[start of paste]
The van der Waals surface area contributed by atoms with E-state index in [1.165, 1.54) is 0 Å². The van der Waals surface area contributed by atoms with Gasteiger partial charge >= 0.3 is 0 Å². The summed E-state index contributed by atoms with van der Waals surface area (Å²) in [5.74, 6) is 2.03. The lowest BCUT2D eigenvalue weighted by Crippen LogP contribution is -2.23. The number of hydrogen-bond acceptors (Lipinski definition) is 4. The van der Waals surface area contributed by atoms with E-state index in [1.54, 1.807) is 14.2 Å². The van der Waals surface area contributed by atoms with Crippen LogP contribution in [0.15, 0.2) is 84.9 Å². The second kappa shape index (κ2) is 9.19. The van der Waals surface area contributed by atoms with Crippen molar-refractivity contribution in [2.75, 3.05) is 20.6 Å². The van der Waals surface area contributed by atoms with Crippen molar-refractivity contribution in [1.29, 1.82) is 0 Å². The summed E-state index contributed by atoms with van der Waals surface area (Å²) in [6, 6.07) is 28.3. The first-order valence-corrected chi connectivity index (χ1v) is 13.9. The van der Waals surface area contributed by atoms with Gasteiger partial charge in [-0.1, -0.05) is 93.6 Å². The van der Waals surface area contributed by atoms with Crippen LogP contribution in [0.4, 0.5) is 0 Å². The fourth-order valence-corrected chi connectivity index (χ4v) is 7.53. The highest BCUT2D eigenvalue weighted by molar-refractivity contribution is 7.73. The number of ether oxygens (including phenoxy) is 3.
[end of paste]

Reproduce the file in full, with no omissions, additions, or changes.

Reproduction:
The van der Waals surface area contributed by atoms with E-state index in [1.165, 1.54) is 0 Å². The van der Waals surface area contributed by atoms with Gasteiger partial charge >= 0.3 is 0 Å². The summed E-state index contributed by atoms with van der Waals surface area (Å²) in [5.74, 6) is 2.03. The lowest BCUT2D eigenvalue weighted by Crippen LogP contribution is -2.23. The number of hydrogen-bond acceptors (Lipinski definition) is 4. The van der Waals surface area contributed by atoms with E-state index in [1.54, 1.807) is 14.2 Å². The van der Waals surface area contributed by atoms with Crippen LogP contribution in [0.15, 0.2) is 84.9 Å². The second kappa shape index (κ2) is 9.19. The van der Waals surface area contributed by atoms with Crippen molar-refractivity contribution in [2.75, 3.05) is 20.6 Å². The van der Waals surface area contributed by atoms with Crippen molar-refractivity contribution in [1.29, 1.82) is 0 Å². The summed E-state index contributed by atoms with van der Waals surface area (Å²) in [6, 6.07) is 28.3. The first-order valence-corrected chi connectivity index (χ1v) is 13.9. The van der Waals surface area contributed by atoms with Gasteiger partial charge in [-0.1, -0.05) is 93.6 Å². The van der Waals surface area contributed by atoms with Crippen LogP contribution in [0.4, 0.5) is 0 Å². The fourth-order valence-corrected chi connectivity index (χ4v) is 7.53. The highest BCUT2D eigenvalue weighted by molar-refractivity contribution is 7.73. The number of ether oxygens (including phenoxy) is 3.